In this new guest blogging series “Sound +”, Laura Haapio-Kirk will discuss why sound is important and what it means to different professionals in various “sound-focused” industries. This week, her focus is on “Sound + Social”.
This post takes a look at the social nature of sound – how it connects and communicates. I hope to open up the subject rather than attempt to provide a conclusion, by inviting the opinions of people involved in sound in various ways. First up is the final instalment of the Sound Series videos featuring our lovely sound experts including Moby, Imogen Heap and Tim Exile amongst others. Take a look at the previous videos on the effects of sound and technology.
Have you ever heard a smile? Our ears are finely tuned to pick up social and emotional cues from others, according to research conducted by Portsmouth University. They found that a significant number of participants were able to identify not only a smile, but the degree of the smile just by hearing someone talk without seeing them. Are emoticons enough to convey such social signals in online text or would the web be more social if we could hear each other better?
Not only do we read social signals in sound, but our social networks can be influenced by preferences for certain types of sound. A shared fondness for Latvian tango can mean instant friendship for some. The networks that revolve around sound, especially amongst musicians, are often close and supportive – demonstrated well by the SoundCloud community. A project that explores these networks is Record and Ride, a five-month cycling tour of Europe tracing connections between artists and making recordings along the way. Niko found time to record an update from a hostel in Croatia, talking us through some of the highlights and his thoughts on social sound. More on the project here and check out some of the wonderful recordings on his profile.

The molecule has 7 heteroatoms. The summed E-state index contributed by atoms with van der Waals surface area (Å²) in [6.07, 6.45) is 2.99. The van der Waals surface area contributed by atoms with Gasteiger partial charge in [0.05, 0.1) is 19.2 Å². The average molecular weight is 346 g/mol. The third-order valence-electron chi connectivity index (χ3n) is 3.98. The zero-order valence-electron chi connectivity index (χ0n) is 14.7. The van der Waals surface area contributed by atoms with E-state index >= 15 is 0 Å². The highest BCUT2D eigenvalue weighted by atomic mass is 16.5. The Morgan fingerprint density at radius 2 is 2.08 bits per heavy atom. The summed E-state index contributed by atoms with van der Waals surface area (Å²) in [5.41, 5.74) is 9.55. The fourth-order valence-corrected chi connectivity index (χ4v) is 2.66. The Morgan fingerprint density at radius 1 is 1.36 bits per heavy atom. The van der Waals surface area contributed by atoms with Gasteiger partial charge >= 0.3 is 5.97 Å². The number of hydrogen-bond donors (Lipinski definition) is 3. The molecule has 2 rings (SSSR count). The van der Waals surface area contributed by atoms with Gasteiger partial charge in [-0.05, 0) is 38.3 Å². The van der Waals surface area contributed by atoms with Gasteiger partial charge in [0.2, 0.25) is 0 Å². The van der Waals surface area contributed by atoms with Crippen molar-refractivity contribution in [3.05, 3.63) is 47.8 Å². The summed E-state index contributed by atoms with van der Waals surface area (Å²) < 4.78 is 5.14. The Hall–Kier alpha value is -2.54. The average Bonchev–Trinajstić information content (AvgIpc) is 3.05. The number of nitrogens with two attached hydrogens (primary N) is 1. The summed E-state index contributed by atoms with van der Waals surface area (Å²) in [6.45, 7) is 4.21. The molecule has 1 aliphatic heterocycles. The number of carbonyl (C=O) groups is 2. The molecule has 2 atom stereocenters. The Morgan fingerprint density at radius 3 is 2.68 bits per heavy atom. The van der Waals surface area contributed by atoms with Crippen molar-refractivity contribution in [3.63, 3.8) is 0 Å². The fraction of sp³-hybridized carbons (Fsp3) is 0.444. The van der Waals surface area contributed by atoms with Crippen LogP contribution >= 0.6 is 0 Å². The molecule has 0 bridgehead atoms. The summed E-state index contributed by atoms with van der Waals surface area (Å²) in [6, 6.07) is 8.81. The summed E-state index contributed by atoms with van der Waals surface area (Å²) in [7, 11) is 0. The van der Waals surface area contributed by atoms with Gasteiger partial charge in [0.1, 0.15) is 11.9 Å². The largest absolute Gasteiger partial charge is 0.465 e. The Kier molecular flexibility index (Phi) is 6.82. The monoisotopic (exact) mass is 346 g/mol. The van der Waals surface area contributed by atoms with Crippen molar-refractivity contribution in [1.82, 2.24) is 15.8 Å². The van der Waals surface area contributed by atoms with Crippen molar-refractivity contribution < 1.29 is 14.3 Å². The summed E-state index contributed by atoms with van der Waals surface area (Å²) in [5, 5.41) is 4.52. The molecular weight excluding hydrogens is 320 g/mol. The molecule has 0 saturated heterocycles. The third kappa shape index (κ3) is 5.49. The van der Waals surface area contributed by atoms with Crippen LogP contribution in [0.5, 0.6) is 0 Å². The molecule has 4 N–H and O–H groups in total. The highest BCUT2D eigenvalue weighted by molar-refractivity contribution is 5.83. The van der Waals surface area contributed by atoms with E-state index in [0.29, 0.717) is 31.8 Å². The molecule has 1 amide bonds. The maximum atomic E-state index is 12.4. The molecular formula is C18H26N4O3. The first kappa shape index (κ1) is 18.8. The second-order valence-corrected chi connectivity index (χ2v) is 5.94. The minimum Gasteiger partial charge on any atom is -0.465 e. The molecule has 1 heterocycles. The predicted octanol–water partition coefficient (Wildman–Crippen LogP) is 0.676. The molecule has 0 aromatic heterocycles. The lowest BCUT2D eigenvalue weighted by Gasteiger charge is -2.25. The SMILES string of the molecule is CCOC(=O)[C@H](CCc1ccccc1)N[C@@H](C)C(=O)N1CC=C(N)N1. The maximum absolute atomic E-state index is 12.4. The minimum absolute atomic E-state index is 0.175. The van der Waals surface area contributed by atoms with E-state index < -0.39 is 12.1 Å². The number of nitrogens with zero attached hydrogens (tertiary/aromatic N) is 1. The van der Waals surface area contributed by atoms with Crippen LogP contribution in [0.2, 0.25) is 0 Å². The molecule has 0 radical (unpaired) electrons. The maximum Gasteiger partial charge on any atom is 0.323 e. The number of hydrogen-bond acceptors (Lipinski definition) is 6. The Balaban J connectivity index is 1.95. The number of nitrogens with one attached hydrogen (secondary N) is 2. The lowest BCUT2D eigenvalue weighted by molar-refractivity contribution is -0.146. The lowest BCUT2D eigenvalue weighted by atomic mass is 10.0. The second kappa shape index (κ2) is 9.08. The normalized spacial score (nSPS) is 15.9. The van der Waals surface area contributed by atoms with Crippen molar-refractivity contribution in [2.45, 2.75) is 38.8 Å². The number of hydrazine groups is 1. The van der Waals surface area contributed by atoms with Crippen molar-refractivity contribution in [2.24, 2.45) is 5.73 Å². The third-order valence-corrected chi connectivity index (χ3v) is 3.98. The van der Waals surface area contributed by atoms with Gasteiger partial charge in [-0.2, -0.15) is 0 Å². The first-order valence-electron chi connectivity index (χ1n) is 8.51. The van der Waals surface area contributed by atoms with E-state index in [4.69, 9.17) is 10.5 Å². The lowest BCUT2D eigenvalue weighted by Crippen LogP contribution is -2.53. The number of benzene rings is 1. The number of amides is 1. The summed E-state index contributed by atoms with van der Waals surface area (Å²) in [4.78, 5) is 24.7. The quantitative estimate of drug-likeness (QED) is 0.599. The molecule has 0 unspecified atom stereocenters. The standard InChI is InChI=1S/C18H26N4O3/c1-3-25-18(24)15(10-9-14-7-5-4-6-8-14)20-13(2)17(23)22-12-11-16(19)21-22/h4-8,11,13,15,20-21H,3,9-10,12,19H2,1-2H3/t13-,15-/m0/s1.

I also caught up with Ariel Elkin from The Music Hackspace, London – a place for artists, innovators, and entrepreneurs passionate about music and technology. Check out some of their sounds here. Their weekly meetups are focused on finding novel ways to work with sound. Is sound inherently social? Drawing on his experiences, Ariel discusses this and more in the following clip.
Comparing the experience of sound with the other senses, it appears that one of sound’s unique properties is how it envelops us in a soundscape that stretches beyond our visual perspective, making us aware of people and things we don’t necessarily see. I can be sitting on a train staring out of the window but be fully aware of the social setting just by listening. However I can also choose to limit social interaction and immerse myself in a personal bubble via my iPod. So it seems that sound is not only key to our sociality, but we use it to actively control and sometimes limit our social world. Sound is intrinsically linked to social life and perhaps as our online interactions become ever more sophisticated, sound will have a bigger part to play.